The U.S. Marshals Service violated employee leave policies and wasted taxpayer money in allowing a top official slated for termination to stay on, a watchdog found.
The Justice Department inspector general’s most recent probe of the agency’s handling of older allegations of sexual misconduct and retaliation against whistleblowers by a chief deputy marshal faulted the agency for “gross mismanagement.”
The report released last week follows earlier reports of investigations concluding that the chief deputy “engaged in sexual harassment, lack of candor and other serious misconduct,” including retaliation against employees who cooperated with IG investigators.
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The Marshals Service twice proposed that the chief deputy—not named in the reports—be removed from federal service.
Instead, the official was placed on administrative leave. Then a Marshals Service “deciding official” determined again that the official should be removed for the misconduct. “However, one month later, the USMS entered into a settlement agreement with the [chief deputy marshal] that rescinded the removal penalty, thereby effectively providing no discipline whatsoever for his established serious misconduct,” according to the latest summary released on Oct. 18.
The Marshals Service permitted the official to use various leave mechanisms including annual leave, sick leave and leave without pay for about nine months that enabled the chief deputy marshal to reach his full retirement date.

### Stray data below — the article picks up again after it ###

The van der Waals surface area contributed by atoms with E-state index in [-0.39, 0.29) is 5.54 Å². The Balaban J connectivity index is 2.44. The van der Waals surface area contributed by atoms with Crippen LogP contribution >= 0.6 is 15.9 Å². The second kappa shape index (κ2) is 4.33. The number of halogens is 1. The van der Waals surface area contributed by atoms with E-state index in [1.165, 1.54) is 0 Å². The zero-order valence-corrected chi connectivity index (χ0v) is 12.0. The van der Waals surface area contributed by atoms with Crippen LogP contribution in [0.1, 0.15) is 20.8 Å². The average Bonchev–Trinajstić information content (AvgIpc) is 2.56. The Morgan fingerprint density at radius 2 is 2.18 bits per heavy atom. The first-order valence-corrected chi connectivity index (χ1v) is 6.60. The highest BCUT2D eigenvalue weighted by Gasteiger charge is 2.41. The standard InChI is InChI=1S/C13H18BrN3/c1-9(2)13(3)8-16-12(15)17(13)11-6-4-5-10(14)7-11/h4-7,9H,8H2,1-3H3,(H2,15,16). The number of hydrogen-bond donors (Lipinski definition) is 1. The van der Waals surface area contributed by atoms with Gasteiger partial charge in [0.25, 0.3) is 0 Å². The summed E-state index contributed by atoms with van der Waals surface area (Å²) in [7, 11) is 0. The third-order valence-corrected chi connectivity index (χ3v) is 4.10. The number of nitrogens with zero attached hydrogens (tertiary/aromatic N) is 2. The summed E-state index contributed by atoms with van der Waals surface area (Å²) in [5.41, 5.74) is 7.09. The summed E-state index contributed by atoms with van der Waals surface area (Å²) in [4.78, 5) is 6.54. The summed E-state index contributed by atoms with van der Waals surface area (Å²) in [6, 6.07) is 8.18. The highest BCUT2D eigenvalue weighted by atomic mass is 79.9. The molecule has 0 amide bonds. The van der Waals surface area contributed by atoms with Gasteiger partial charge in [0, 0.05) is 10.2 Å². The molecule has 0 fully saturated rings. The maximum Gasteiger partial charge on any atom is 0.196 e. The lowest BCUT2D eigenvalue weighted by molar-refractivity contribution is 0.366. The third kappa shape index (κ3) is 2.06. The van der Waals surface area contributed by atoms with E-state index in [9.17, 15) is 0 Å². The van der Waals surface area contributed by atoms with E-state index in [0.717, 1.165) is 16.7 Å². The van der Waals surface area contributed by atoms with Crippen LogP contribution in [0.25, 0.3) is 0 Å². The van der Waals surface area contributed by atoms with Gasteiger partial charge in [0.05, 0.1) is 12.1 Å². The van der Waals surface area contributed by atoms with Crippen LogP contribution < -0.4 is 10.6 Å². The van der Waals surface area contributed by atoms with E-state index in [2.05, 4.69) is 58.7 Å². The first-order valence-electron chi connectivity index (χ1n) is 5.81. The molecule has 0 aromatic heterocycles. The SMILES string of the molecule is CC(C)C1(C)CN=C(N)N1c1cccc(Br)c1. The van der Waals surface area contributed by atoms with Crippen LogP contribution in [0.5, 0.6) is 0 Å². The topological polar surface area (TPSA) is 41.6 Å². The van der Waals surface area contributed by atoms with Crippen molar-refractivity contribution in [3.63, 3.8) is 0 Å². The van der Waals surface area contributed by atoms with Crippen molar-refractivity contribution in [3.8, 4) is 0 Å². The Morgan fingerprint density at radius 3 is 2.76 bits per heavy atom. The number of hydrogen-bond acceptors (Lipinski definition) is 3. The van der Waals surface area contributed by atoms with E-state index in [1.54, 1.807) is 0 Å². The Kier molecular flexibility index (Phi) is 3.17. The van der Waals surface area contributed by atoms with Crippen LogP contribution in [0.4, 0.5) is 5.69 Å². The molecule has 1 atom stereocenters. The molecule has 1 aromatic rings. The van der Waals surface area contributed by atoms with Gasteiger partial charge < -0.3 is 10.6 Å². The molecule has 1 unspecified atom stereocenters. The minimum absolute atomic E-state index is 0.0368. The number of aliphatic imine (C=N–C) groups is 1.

Inspector general investigators were told that the agency settled short of removing the official because of “litigation risk associated with” the removal.
As background, four months before the official’s required retirement date, the IG issued a report on Feb. 23, 2017. It found that the chief deputy had “engaged in retaliatory actions against [Marshals Service] employees for reporting serious violations by the [chief deputy] and for their cooperation with the OIG in its initial investigation,” while supervisors also directed a reassigned subordinate employee to claim work hours during his daily commute, in violation of federal and agency travel rules.
Three months later the agency again proposed terminating the chief deputy. “However, because the USMS did not properly serve the [chief deputy] with its removal proposal until just before the [chief deputy’s] retirement date, the CDUSM was able to attain full retirement eligibility and retire without any disciplinary action being taken against him.”
One allegation not substantiated by investigators was that the agency’s handling of the matter violated federal leave provisions and the statutory notice requirement for matters with the jurisdiction of the Office of Special Counsel.
But the IG characterized the overall handling of this high-level official’s case as “wholly unacceptable and antithetical to the interests of accountability for USMS employees. Moreover, to the extent USMS employees were aware that the USMS failed to hold the [chief deputy] accountable for his serious misconduct, the OIG noted that the handling of this case sends a message to USMS employees that senior USMS officials will not be held to account for their serious misconduct, thereby possibly dissuading USMS employees from coming forward to report misconduct by USMS officials.”
The IG referral leaves it to current agency leaders to determine any disciplinary action against the personnel officials involved in the handling of the chief deputy’s final months in federal service.
The Marshals Service did not immediately respond to a request for comment.